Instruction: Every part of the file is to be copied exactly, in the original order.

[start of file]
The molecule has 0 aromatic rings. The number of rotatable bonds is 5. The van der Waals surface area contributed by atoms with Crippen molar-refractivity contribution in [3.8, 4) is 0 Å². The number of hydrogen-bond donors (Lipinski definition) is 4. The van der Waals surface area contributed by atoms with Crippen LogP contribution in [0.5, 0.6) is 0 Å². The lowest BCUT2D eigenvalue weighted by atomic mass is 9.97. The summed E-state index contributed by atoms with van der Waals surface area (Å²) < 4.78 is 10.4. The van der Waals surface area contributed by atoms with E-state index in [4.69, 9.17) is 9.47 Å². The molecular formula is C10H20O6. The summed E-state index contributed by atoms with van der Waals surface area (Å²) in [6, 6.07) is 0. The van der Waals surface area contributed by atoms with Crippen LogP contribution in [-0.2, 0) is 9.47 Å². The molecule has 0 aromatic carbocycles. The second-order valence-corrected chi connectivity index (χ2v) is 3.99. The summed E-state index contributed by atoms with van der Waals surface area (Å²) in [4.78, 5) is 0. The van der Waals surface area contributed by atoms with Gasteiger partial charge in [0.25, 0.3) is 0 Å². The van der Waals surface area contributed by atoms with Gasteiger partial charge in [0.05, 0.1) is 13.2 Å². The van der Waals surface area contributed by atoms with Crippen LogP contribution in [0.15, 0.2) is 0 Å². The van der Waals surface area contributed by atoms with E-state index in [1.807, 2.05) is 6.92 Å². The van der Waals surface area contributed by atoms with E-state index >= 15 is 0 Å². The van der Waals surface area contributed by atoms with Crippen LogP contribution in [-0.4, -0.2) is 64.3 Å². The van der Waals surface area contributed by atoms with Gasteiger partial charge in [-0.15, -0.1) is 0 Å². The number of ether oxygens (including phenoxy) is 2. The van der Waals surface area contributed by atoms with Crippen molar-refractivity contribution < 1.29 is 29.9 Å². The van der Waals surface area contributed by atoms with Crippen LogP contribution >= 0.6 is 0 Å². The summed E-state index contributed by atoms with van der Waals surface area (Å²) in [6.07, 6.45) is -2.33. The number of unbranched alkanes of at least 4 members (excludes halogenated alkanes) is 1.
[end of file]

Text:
The molecule has 0 aromatic rings. The number of rotatable bonds is 5. The van der Waals surface area contributed by atoms with Crippen molar-refractivity contribution in [3.8, 4) is 0 Å². The number of hydrogen-bond donors (Lipinski definition) is 4. The van der Waals surface area contributed by atoms with Crippen LogP contribution in [0.5, 0.6) is 0 Å². The lowest BCUT2D eigenvalue weighted by atomic mass is 9.97. The summed E-state index contributed by atoms with van der Waals surface area (Å²) < 4.78 is 10.4. The van der Waals surface area contributed by atoms with E-state index in [4.69, 9.17) is 9.47 Å². The molecular formula is C10H20O6. The summed E-state index contributed by atoms with van der Waals surface area (Å²) in [6, 6.07) is 0. The van der Waals surface area contributed by atoms with Crippen LogP contribution in [-0.2, 0) is 9.47 Å². The molecule has 0 aromatic carbocycles. The second-order valence-corrected chi connectivity index (χ2v) is 3.99. The summed E-state index contributed by atoms with van der Waals surface area (Å²) in [4.78, 5) is 0. The van der Waals surface area contributed by atoms with Gasteiger partial charge in [0.25, 0.3) is 0 Å². The van der Waals surface area contributed by atoms with Gasteiger partial charge in [0.05, 0.1) is 13.2 Å². The van der Waals surface area contributed by atoms with Crippen LogP contribution in [0.15, 0.2) is 0 Å². The van der Waals surface area contributed by atoms with E-state index in [1.807, 2.05) is 6.92 Å². The van der Waals surface area contributed by atoms with E-state index >= 15 is 0 Å². The van der Waals surface area contributed by atoms with Crippen LogP contribution in [-0.4, -0.2) is 64.3 Å². The van der Waals surface area contributed by atoms with Gasteiger partial charge in [-0.15, -0.1) is 0 Å². The number of ether oxygens (including phenoxy) is 2. The van der Waals surface area contributed by atoms with Crippen molar-refractivity contribution < 1.29 is 29.9 Å². The van der Waals surface area contributed by atoms with Crippen LogP contribution >= 0.6 is 0 Å². The summed E-state index contributed by atoms with van der Waals surface area (Å²) in [6.07, 6.45) is -2.33. The number of unbranched alkanes of at least 4 members (excludes halogenated alkanes) is 1.